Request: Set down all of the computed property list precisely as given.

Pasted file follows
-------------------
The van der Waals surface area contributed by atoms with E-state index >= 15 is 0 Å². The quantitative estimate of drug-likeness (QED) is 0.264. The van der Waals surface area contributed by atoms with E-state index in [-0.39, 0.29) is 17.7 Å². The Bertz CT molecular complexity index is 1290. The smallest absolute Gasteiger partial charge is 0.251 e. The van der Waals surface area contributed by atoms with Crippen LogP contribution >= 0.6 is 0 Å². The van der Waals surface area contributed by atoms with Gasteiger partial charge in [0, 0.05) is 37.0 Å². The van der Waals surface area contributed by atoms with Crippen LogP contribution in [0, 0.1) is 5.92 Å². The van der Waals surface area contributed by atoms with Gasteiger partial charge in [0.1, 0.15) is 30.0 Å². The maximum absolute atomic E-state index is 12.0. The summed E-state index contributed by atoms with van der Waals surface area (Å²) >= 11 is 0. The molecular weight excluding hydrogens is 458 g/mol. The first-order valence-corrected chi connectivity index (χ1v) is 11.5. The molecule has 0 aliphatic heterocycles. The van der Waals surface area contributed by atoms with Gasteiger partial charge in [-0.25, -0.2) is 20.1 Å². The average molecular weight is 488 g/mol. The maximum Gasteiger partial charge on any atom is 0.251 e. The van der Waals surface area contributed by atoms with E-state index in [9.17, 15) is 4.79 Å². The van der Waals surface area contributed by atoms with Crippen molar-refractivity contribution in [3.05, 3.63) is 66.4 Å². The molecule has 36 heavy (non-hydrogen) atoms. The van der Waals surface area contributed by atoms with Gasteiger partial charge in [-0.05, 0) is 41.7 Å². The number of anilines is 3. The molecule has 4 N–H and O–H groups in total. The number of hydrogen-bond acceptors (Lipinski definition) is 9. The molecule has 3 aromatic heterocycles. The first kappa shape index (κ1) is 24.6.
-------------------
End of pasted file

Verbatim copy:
The van der Waals surface area contributed by atoms with E-state index >= 15 is 0 Å². The quantitative estimate of drug-likeness (QED) is 0.264. The van der Waals surface area contributed by atoms with E-state index in [-0.39, 0.29) is 17.7 Å². The Bertz CT molecular complexity index is 1290. The smallest absolute Gasteiger partial charge is 0.251 e. The van der Waals surface area contributed by atoms with Crippen LogP contribution >= 0.6 is 0 Å². The van der Waals surface area contributed by atoms with Gasteiger partial charge in [0, 0.05) is 37.0 Å². The van der Waals surface area contributed by atoms with Crippen LogP contribution in [0, 0.1) is 5.92 Å². The van der Waals surface area contributed by atoms with Gasteiger partial charge in [0.1, 0.15) is 30.0 Å². The maximum absolute atomic E-state index is 12.0. The summed E-state index contributed by atoms with van der Waals surface area (Å²) >= 11 is 0. The molecular weight excluding hydrogens is 458 g/mol. The first-order valence-corrected chi connectivity index (χ1v) is 11.5. The molecule has 0 aliphatic heterocycles. The van der Waals surface area contributed by atoms with Gasteiger partial charge in [-0.25, -0.2) is 20.1 Å². The average molecular weight is 488 g/mol. The maximum Gasteiger partial charge on any atom is 0.251 e. The van der Waals surface area contributed by atoms with E-state index in [9.17, 15) is 4.79 Å². The van der Waals surface area contributed by atoms with Crippen molar-refractivity contribution in [3.05, 3.63) is 66.4 Å². The molecule has 36 heavy (non-hydrogen) atoms. The van der Waals surface area contributed by atoms with Gasteiger partial charge in [-0.05, 0) is 41.7 Å². The number of anilines is 3. The molecule has 4 N–H and O–H groups in total. The number of hydrogen-bond acceptors (Lipinski definition) is 9. The molecule has 3 aromatic heterocycles. The first kappa shape index (κ1) is 24.6.